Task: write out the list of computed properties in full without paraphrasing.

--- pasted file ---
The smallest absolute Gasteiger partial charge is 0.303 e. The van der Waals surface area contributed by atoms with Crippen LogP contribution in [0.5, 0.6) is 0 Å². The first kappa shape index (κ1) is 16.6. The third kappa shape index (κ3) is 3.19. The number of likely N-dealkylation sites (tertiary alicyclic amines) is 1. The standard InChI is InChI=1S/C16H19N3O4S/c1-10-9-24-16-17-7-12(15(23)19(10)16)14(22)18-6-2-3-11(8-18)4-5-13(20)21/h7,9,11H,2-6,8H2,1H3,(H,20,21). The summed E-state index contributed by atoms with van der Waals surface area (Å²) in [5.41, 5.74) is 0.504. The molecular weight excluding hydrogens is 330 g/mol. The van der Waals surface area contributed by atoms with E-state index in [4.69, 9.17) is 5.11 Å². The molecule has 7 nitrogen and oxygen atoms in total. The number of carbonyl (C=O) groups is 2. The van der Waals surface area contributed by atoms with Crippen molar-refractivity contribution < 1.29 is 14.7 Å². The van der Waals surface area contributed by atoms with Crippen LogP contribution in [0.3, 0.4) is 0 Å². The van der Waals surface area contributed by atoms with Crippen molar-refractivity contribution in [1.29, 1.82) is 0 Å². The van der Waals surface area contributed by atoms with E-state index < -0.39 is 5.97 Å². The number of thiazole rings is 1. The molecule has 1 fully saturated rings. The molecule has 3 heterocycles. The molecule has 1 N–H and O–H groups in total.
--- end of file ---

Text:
The smallest absolute Gasteiger partial charge is 0.303 e. The van der Waals surface area contributed by atoms with Crippen LogP contribution in [0.5, 0.6) is 0 Å². The first kappa shape index (κ1) is 16.6. The third kappa shape index (κ3) is 3.19. The number of likely N-dealkylation sites (tertiary alicyclic amines) is 1. The standard InChI is InChI=1S/C16H19N3O4S/c1-10-9-24-16-17-7-12(15(23)19(10)16)14(22)18-6-2-3-11(8-18)4-5-13(20)21/h7,9,11H,2-6,8H2,1H3,(H,20,21). The summed E-state index contributed by atoms with van der Waals surface area (Å²) in [5.41, 5.74) is 0.504. The molecular weight excluding hydrogens is 330 g/mol. The van der Waals surface area contributed by atoms with E-state index in [4.69, 9.17) is 5.11 Å². The molecule has 7 nitrogen and oxygen atoms in total. The number of carbonyl (C=O) groups is 2. The van der Waals surface area contributed by atoms with Crippen molar-refractivity contribution < 1.29 is 14.7 Å². The van der Waals surface area contributed by atoms with Crippen LogP contribution in [0.3, 0.4) is 0 Å². The van der Waals surface area contributed by atoms with Crippen molar-refractivity contribution in [1.29, 1.82) is 0 Å². The van der Waals surface area contributed by atoms with E-state index < -0.39 is 5.97 Å². The number of thiazole rings is 1. The molecule has 1 fully saturated rings. The molecule has 3 heterocycles. The molecule has 1 N–H and O–H groups in total.